Search and Hit Enter

Earl Grey Madeleines

These are an elegant respite to London’s cold, dark weather of late. Madeleines are buttery and spongy miniature cakes baked in shell-shaped molds. While they’re a traditional tea-time treat in France, they are well-suited to any warm beverage on a cold, gray day.

Traditional madeleines are made with beurre noisette, or brown butter, which has a toasty, nutty aroma. This recipe instead flavors the madeleines with Earl Grey tea by infusing the melted butter with tea leaves. To complement the bergamot in the tea, I’ve also flavored the madeleines with lemon zest and honey.

Madeleines History

While these little tea cakes were celebrated in Proust’s “Remembrance of Things Past,” no one seems to remember the true origin of the madeleine. While there are a few legends around their creation, it’s likely that madeleines originate from Lorraine, France. 

One of the legends claims that they were named after Madeleine Paulmier, who was a cook for Stanislaus I, the Duke of Lorraine and exiled King of Poland. Stanislaus was throwing a grand dinner party in his castle, when a dispute in the kitchen resulted in the chef leaving with the dessert. A young servant, Madeleine Paulmier, offered to make a cake based on her grandmother’s recipe. Rather than risk the mockery of his guests by not serving dessert, he accepted. The little cakes were such a success with the guests that they named the cake after her.

Another legend surrounds a pilgrimage to Santiago de Compostela, where a young pilgrim was given the recipe along the Camino de Santiago. This would explain the why madeleines are shaped like shells, as the scallop shell is a symbol of the Camino.

Less romantic stories credit the invention of the madeleine to Jean Avice, the chef to Prince Talleyrand, or to the chef of Cardinal de Retz in the 17th century. Regardless of their true creator, the madeleine coincided with the increasing use of metal molds in European baking, along with canelés and molded aspics.

Tips for Baking Madeleines

While Genoise does not often have much fat added to the batter apart from the yolk of the eggs, madeleines are made richer with the addition of butter. Here, I’ve opted to add zesty bitterness with Earl Grey tea, and some honey to add back some sweetness.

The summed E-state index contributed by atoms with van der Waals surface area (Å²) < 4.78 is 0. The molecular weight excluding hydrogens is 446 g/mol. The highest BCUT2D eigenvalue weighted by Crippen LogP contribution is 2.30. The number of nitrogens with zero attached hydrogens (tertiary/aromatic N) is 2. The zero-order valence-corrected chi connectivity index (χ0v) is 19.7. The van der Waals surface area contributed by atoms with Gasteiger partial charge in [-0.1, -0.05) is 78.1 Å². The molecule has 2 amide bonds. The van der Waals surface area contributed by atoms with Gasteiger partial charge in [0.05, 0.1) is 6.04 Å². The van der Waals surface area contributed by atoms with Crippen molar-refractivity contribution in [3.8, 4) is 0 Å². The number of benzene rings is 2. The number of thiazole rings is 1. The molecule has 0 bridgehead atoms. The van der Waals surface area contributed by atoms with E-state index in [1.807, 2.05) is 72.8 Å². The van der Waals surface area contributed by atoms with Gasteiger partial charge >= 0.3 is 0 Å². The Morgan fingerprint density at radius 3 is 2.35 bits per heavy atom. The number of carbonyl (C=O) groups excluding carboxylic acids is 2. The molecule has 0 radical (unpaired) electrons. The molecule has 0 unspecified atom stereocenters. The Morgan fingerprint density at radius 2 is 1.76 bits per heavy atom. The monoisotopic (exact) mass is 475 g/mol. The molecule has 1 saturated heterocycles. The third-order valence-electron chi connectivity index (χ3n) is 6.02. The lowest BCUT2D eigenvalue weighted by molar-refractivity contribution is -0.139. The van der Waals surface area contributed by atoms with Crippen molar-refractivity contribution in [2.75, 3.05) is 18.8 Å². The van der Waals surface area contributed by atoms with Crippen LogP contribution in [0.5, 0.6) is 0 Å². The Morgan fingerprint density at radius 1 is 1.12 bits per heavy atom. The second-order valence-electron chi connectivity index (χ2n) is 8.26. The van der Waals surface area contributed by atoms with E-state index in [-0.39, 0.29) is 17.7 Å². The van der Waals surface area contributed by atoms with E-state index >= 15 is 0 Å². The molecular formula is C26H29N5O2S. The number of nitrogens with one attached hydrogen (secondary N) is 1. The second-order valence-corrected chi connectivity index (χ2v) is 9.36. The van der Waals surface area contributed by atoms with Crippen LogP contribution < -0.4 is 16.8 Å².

If you have time, rest the batter in the refrigerator for a few hours after mixing. Resting the batter hydrates the flour and thickens the batter, increasing the chances of producing the characteristic hump, or la bosse.

Be sure to grease the pan well, as the cakes tend to stick. Use a pastry brush to coat the molds with softened butter, then dust them with flour. For extra security, you can use a non-stick madeleine pan. When filling the madeleine molds, don’t fill them to the top. The batter spreads and rises during baking, so only fill the madeleine pans two thirds or three quarters full.

If you’re looking for more baking tips, you can download my guide here.

Madeleines are delicately structured cakes and stale quickly, so they’re best eaten the same day. But I doubt they will last long enough to stale anyway.

Earl Grey Madeleines

earl grey madeleines
  • Save

Yields 12 madeleines.


80g unsalted butter, melted
2 Tablespoons Earl Grey tea

80g plain flour
1/2 teaspoon baking powder
1/4 teaspoon salt

2 large eggs
60g granulated sugar

1 Tablespoon vanilla extract
1 Tablespoon honey
1/2 teaspoon lemon zest
1/3 cup unsalted butter, melted
2 Tablespoons Earl Grey tea

2/3 cup all-purpose flour
1/2 teaspoon baking powder
1/4 teaspoon salt

2 large eggs
1/3 cup granulated sugar

1 Tablespoon vanilla extract
1 Tablespoon honey
1/2 teaspoon lemon zest

Infuse the butter with the tea:

Melt the butter and add the Earl Grey tea. Let it steep for 10 minutes, then strain the butter through a fine mesh sieve lined with 2 layers of damp cheesecloth. Make sure to squeeze out as much of the flavored butter as possible.

Mix the dry ingredients:

In a medium bowl, whisk together the flour, baking powder and salt.

Whip the eggs:

In the bowl of a stand mixer with a whisk attachment, beat the eggs and slowly pour in the sugar in a steady stream. Whisk the eggs and sugar on medium-high speed until thick, pale and tripled in volume, about 4 minutes.

To test if it is ready, let some of the mixture fall from the whisk. It should fall into the bowl in a ribbon that rests on the surface for about 10 seconds.

Whisk in the vanilla extract, honey and lemon zest.

Add the dry ingredients:

Sprinkle the flour mixture over the whipped egg mixture and very gently fold to combine. Stop as soon as it is incorporated.

Pour in the flavored butter:

Fold in the flavored butter, stopping as soon as it is incorporated.

Refrigerate the batter:

Cover the batter with plastic wrap and let rest in the refrigerator for at least 3 hours and up to a day. While they can be baked right away, if you have the time the texture improves by letting the batter chill.

Fill the molds and bake:

Preheat the oven to 175°C (350°F).

Brush the madeleine molds with softened butter and sprinkle with flour. Tap out the excess flour.

Fill the molds 2/3 to 3/4 full, about a tablespoon. There should be just enough for 12 madeleines, or a little extra.

Bake the madeleines for 10 minutes, until they are golden.

Unmold the madeleines:

Tap the pan sharply on a work surface to loosen the madeleines and turn out to cool on a rack.

Enjoy them warm or at room temperature. But hurry, they don’t last long.

earl grey madeleines with a cup of tea
  • Save

No Comments

Leave a Reply

Your email address will not be published. Required fields are marked *

This site uses Akismet to reduce spam. Learn how your comment data is processed.

Share via
Copy link
Powered by Social Snap